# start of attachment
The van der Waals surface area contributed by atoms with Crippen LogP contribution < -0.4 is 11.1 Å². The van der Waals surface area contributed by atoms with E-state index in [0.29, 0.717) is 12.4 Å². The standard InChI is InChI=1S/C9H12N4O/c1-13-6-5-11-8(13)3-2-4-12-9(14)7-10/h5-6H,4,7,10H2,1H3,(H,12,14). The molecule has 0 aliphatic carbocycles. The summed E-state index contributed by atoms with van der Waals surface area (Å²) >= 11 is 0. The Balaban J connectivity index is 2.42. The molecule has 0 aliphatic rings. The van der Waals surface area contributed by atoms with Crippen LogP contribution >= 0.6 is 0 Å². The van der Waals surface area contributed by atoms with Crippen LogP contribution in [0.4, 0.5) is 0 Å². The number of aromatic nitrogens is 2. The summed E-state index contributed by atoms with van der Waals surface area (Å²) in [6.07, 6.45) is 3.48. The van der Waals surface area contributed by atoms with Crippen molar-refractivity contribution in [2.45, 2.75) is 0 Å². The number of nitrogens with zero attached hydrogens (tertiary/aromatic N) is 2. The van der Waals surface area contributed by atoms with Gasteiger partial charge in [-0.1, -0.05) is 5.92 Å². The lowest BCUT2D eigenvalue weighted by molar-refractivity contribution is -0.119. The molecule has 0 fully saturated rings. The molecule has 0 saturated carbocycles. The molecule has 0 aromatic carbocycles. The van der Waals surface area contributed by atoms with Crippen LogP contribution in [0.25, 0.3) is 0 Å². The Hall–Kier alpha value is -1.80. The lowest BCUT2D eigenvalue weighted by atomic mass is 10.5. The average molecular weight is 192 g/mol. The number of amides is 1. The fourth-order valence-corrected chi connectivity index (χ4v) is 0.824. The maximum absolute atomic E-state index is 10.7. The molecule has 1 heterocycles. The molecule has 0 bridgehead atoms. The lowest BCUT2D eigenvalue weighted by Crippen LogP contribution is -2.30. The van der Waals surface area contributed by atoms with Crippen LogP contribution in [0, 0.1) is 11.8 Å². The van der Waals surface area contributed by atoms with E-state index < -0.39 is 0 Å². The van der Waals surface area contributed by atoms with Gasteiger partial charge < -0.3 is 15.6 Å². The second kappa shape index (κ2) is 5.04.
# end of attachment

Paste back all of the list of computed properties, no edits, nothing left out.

The van der Waals surface area contributed by atoms with Crippen LogP contribution < -0.4 is 11.1 Å². The van der Waals surface area contributed by atoms with E-state index in [0.29, 0.717) is 12.4 Å². The standard InChI is InChI=1S/C9H12N4O/c1-13-6-5-11-8(13)3-2-4-12-9(14)7-10/h5-6H,4,7,10H2,1H3,(H,12,14). The molecule has 0 aliphatic carbocycles. The summed E-state index contributed by atoms with van der Waals surface area (Å²) >= 11 is 0. The Balaban J connectivity index is 2.42. The molecule has 0 aliphatic rings. The van der Waals surface area contributed by atoms with Crippen LogP contribution >= 0.6 is 0 Å². The van der Waals surface area contributed by atoms with Crippen LogP contribution in [0.4, 0.5) is 0 Å². The number of aromatic nitrogens is 2. The summed E-state index contributed by atoms with van der Waals surface area (Å²) in [6.07, 6.45) is 3.48. The van der Waals surface area contributed by atoms with Crippen molar-refractivity contribution in [2.45, 2.75) is 0 Å². The number of nitrogens with zero attached hydrogens (tertiary/aromatic N) is 2. The van der Waals surface area contributed by atoms with Gasteiger partial charge in [-0.1, -0.05) is 5.92 Å². The lowest BCUT2D eigenvalue weighted by molar-refractivity contribution is -0.119. The molecule has 0 fully saturated rings. The molecule has 0 saturated carbocycles. The molecule has 0 aromatic carbocycles. The van der Waals surface area contributed by atoms with Crippen LogP contribution in [0.25, 0.3) is 0 Å². The Hall–Kier alpha value is -1.80. The lowest BCUT2D eigenvalue weighted by atomic mass is 10.5. The average molecular weight is 192 g/mol. The number of amides is 1. The fourth-order valence-corrected chi connectivity index (χ4v) is 0.824. The maximum absolute atomic E-state index is 10.7. The molecule has 1 heterocycles. The molecule has 0 bridgehead atoms. The lowest BCUT2D eigenvalue weighted by Crippen LogP contribution is -2.30. The van der Waals surface area contributed by atoms with Crippen LogP contribution in [0, 0.1) is 11.8 Å². The van der Waals surface area contributed by atoms with E-state index < -0.39 is 0 Å². The van der Waals surface area contributed by atoms with Gasteiger partial charge < -0.3 is 15.6 Å². The second kappa shape index (κ2) is 5.04.